There are many things I despise about the internet: the addiction to its use that seems to be spreading like a virus; the disregard of writing and editing standards in its content*, the lowest common denominator tenor of most messages, which cater to puerile, malevolent gossip; its reliance on mass popularity to evaluate worth and value; its emphasis on the herd perspective.
Yet the internet is the great leveler, which can be good. Accessible worldwide, even under despotic governments with enough planning, wriggling, and techie knowledge, people are figuring out how to connect with others. Yes, a number of governments censor use and content, but they’re in roughly the same situation as the little Dutch boy trying to hold back the ocean at the dike. Smart phones leapfrog the purchase of expensive computers, plus they spread real-time images nearly instantaneously. News circulates in the same fashion, and the emotional temperature of a group be captured and distributed to observers around the globe.
Of course there’s the potential for hideous abuses, given the lynch mob mentality that can hold sway. The very rapidity of communications eliminates that period in which thought can amend activity. Arguments extend indefinitely with more strength than face-to-face encounters.
But there are benefits, too. Still since the 2016 national election, the internet has become a source of solace to me. I had real fears that our country had embarked on a period of political suppression and confusion, in which every belief I held dear was to be ignored, even violated. But as the weeks and months passed, people made their contradictory and outspoken voices heard. For every claim, there has been a counterclaim. The confusion remains, but if you’re determined, you can uncover facts, rational discussions, pros and cons on issues, topical developments in news and development.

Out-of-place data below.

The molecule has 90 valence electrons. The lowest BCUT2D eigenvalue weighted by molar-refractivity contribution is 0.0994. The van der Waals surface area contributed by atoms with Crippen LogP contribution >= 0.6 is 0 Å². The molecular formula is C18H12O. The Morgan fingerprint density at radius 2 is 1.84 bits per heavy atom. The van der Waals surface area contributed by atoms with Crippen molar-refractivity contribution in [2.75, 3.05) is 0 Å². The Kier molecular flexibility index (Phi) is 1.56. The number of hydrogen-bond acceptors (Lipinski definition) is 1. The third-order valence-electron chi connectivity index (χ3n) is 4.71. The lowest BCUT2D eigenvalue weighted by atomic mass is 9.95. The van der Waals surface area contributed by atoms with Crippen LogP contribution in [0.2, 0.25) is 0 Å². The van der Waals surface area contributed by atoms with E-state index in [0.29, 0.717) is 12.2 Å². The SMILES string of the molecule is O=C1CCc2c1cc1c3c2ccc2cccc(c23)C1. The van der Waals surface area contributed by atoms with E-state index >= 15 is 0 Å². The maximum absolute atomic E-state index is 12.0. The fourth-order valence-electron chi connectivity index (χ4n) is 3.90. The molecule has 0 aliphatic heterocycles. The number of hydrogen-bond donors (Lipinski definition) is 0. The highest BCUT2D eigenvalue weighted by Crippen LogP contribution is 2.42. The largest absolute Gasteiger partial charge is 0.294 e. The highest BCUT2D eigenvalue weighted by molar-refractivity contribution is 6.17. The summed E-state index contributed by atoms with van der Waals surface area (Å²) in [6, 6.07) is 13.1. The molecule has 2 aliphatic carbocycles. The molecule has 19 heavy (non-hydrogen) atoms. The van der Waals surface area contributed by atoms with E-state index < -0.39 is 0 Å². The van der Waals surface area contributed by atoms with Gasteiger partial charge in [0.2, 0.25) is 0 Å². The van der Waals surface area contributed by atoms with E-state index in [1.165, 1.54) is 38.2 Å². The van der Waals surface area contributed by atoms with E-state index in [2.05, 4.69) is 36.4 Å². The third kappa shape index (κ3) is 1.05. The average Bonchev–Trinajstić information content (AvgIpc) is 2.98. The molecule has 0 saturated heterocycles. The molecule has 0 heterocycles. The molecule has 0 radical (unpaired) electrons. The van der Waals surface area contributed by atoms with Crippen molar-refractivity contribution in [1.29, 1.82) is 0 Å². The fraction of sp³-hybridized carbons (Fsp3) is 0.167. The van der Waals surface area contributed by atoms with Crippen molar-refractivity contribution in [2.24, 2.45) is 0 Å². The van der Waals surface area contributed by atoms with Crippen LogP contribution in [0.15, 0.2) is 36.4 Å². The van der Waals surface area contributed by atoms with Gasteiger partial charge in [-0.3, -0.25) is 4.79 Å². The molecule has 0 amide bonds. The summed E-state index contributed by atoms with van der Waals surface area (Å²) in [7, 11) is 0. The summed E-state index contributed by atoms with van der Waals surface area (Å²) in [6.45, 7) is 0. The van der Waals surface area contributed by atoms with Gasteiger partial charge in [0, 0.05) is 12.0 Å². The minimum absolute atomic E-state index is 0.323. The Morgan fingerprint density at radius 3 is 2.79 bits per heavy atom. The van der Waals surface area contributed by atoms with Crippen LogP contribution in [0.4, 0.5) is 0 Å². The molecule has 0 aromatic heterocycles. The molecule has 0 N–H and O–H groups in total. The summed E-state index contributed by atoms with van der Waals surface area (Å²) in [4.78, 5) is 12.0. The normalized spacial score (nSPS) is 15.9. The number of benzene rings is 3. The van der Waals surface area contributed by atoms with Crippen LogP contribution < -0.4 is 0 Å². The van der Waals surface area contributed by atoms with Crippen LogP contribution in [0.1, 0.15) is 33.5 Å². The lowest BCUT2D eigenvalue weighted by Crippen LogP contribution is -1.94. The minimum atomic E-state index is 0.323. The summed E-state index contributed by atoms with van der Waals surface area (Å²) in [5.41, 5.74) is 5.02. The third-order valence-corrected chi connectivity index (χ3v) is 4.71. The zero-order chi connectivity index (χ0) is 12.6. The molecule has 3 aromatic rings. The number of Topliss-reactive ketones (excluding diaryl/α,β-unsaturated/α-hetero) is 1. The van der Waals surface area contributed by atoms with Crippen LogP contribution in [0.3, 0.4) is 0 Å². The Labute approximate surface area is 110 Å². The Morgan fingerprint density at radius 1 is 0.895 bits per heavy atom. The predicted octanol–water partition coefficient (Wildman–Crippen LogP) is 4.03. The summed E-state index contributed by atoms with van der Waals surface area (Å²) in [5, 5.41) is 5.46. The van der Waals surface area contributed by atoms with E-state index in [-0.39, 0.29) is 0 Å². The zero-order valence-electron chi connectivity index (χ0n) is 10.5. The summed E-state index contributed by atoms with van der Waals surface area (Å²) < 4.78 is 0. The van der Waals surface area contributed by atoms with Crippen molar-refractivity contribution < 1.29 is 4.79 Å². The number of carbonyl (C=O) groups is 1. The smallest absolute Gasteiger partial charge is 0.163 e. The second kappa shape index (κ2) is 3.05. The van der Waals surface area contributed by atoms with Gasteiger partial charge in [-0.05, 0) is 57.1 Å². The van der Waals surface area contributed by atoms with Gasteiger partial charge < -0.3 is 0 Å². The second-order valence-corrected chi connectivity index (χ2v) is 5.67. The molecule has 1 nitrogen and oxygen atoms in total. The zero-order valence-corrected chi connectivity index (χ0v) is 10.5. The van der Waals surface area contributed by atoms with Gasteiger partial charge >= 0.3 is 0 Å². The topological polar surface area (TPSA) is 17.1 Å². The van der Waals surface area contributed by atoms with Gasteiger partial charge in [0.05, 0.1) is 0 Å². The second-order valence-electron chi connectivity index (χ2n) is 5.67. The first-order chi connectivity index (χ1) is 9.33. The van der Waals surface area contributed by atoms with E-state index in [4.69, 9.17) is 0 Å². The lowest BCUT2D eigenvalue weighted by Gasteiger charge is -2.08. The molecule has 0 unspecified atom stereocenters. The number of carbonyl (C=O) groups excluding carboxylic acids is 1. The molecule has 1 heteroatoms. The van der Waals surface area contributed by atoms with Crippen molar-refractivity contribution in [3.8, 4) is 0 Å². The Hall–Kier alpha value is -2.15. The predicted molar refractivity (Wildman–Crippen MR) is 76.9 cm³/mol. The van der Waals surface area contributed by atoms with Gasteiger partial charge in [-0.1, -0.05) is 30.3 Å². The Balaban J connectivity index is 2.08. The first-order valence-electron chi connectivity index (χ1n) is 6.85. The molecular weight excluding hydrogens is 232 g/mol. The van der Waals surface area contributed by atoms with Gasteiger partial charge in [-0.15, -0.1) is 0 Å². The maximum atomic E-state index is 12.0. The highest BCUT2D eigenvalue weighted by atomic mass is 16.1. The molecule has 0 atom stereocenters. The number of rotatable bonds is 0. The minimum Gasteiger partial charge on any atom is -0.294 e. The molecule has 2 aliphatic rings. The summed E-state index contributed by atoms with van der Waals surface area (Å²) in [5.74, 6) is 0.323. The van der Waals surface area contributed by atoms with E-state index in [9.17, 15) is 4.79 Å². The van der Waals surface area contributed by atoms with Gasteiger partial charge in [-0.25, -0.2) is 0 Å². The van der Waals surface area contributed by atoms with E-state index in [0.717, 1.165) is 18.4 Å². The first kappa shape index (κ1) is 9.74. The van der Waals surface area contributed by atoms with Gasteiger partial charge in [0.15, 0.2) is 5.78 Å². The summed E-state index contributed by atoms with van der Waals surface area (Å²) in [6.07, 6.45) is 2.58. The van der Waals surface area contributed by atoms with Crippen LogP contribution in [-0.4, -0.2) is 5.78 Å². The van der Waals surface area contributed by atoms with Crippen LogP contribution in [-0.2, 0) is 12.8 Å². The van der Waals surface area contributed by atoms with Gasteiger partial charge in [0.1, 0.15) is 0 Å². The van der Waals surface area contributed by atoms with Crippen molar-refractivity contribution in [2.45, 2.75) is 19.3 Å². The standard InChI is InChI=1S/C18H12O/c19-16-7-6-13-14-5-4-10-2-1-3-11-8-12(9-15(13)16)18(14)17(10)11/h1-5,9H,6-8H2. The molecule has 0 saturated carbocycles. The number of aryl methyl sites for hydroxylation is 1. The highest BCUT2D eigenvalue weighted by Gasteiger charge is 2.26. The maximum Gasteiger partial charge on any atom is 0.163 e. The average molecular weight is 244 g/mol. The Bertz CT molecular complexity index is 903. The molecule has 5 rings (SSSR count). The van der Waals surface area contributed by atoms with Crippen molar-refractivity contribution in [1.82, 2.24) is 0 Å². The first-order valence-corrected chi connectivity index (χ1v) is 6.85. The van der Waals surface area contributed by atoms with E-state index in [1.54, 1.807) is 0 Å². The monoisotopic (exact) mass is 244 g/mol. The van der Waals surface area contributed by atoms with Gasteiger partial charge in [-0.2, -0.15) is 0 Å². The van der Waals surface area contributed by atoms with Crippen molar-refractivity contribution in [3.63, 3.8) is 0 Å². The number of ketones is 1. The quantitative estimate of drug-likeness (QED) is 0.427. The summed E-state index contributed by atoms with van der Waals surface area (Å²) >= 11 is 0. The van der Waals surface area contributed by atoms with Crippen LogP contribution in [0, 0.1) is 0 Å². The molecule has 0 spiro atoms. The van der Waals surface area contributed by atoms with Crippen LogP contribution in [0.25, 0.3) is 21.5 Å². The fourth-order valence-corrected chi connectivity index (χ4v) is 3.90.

This hasn’t happened before. Think of Armenian genocide in Turkey and Hitler’s Kristallnacht. If the internet had existed, perhaps more people would have responded to save Armenians or anticipated the Nazi horrors.
Or perhaps not. Starvation, internecine violence, persecution of ethnic groups, and other major issues still surface, indeed, appear to be proliferating. Still, they can’t be hidden any longer. People can reach out to inform one another,organize for improvement and change.
if we could just get people to use rational thought and good will to evaluate their actions before they take steps, we just might be on the path to improve human life as well as preserve the planet.
*People ignore the real need that rules of grammar fill to insure a reader’s comprehension. Yes, they’re arbitrary and nonsensical. But they also provide an agreement on the use of language, so you can tell what the speaker or writer means. Failure to comply not only leads to misunderstandings but also indicates a lack of education in the user. On an official website for a woman’s magazine, I recently read a person described as a “business magnet” rather than a “business magnate,” quite a difference. If a magazine written, edited and produced by professionals can’t maintain clear writing, why should I buy the publication?